The great thing is that there are all sorts of ways you can decorate the stamps. You can of course leave them just as the image of the stamp. Another great way is to stamp using bright colours to incorporate colour without painting in the details.

I chose to use a different colour for each stamp.

Firstly, I chose a bright green, Kudzu, for the plant. This is such a pretty colour. My favourite on the tray. It’s so vibrant without being garish.

Painting an IOD decor stamp

In fact, here’s what it looked like when I used it on a side table.

You have to be strategic about which parts to paint in which order. Otherwise, you may smudge the previous stamps. Unless you wait for each element to dry before doing the next one.

For the little love hearts, I used the chalk paint, Barn Red. It’s a warm red and perfect for bright, happy hearts. The nice thing about the two hearts is that they’re slightly different. One has dots as an additional detail. So, they pair nicely but aren’t the same.

Then for the bird, I used Bunker Hill Blue. This is a dark, indigo blue. If you wanted to go lighter overall, you could also dilute it with water to make it more watercolour and translucent.

Then the final step, I used a row of dots to accent the top and bottom of the tray top. If you were working on table tops or a piece without sides, you could even take the design over the edges of the tray for a different look.

There are so many stamps with the Pennsylvania Folk stamp that you could spend a day coming up with a layout that you like. It’s great to have a set that you can reuse over and over in many different ways. They’re not just for a single project and it’s great to have that versatility.

Finally, to clean the stamps use warm, soapy water and leave them to dry. If the stamps are cleaned and looked after properly, they’ll last you a long time.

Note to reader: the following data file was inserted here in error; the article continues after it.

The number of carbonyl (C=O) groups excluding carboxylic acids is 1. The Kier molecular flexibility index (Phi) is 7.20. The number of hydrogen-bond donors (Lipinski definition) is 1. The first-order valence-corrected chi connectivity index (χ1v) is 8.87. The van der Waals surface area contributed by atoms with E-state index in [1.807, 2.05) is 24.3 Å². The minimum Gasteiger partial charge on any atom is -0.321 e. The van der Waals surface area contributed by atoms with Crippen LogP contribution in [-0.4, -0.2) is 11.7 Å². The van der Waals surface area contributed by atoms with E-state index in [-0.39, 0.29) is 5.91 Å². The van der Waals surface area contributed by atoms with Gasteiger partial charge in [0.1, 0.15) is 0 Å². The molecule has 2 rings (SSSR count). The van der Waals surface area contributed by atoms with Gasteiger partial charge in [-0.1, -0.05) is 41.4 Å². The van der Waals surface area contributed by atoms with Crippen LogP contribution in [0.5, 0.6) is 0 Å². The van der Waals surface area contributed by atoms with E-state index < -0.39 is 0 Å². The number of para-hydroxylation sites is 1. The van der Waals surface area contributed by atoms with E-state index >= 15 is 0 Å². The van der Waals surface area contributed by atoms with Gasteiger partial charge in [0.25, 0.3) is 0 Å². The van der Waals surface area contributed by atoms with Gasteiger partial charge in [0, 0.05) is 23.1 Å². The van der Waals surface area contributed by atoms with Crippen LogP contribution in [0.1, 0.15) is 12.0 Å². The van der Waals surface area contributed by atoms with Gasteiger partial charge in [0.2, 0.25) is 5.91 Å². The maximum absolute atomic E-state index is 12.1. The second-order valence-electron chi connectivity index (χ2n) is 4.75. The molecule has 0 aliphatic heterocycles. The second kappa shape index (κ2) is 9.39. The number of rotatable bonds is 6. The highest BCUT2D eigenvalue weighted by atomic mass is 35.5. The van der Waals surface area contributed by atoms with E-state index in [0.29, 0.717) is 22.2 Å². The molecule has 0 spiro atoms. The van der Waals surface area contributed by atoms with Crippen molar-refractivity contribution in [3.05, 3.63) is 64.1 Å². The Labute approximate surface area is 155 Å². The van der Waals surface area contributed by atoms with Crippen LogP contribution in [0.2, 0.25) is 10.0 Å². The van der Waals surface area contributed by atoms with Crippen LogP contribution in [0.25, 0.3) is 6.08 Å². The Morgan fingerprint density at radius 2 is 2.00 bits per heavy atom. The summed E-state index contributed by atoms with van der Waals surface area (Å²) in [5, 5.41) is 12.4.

Step 7: How to Seal an IOD Stamp

Then to seal the entire tray, I used a coat of polycrylic in Flat. I chose Flat to avoid a sheen on the surface. I applied a second coat once it was dry.

Hemp oil is also an easy way to seal home decor for the kitchen. It’s a good choice for a tray as it’s food safe.

Breakfast Tray Makeover

This tray was a fun project to create. The new look end result adds a splash of colour and whimsy to a plain breakfast tray.

Painted breakfast table tray using decor stamp

And you could do a lot more stamps and cover the entire surface. I tried to go somewhat minimal because naturally a tray is designed to be covered with objects.

But there are lots of great ideas for your own designs in your own style.

Breakfast tray table with stamp

Keen to see more fun DIYs and a step-by-step tutorial? Check out my YouTube channel.

If you loved this project, you’ll love these projects too:

Close up of the decorated pinboard

paint inlay noticeboard

DIY earrings with decor stamp

diy stamped earrings

Egg house painted yellow clay paint

Cute egg house

have you used a decor stamp?

I love to see what you create! Please mention @teaandforgetmenots so I can see your creations.

Pin it for later – Easy Breakfast Tray Makeover

diy tray table with stamp

International Bloggers Club

For more upcycled TV trays from my blogging friends, check out their DIY projects below.

more posts by Rachel

Hi there! I'm Rachel Bowyer, a passionate DIY enthusiast with a knack for transforming the old into something beautifully new. With a deep love for furniture painting, refinishing, and the art of crafting. I've been documenting my DIY projects and restoration journey since 2018. I specialise in techniques like decoupage, stencilling, and decor transfers. Join me as we explore the world of creativity and home improvement, one project at a time.

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  1. What a fun makeover. I’ve always been a huge fan of folk art but struggle a little to reproduce the innocence (not sure if that’s the right word) of the art form, which is why I’m so happy to see that you can get stamps. That’s going to make my life way easier.

    1. Oh yes, stamps mean you don’t need to be good at drawing, thankfully!

  2. Such a cute makeover. I am so glad I saw this post because I bought my first stamp the other day and had no ides about having to prep the stamp. I did try to use it with ink and found the detail lacking for such an expensive stamp for what it was. I also would never have thought about using paint. Thanks for sharing your great idea.

    1. I’m glad you saw it just in time. I used paint because I don’t have ink but it’s good that there’s the option.

  3. Oh Rachel, as always a beautiful makeover! Thank you especially for sharing how to prep a stamp and using it with paint. I haven’t used stamps yet and this is great info!

    1. Glad it was helpful, Kristin.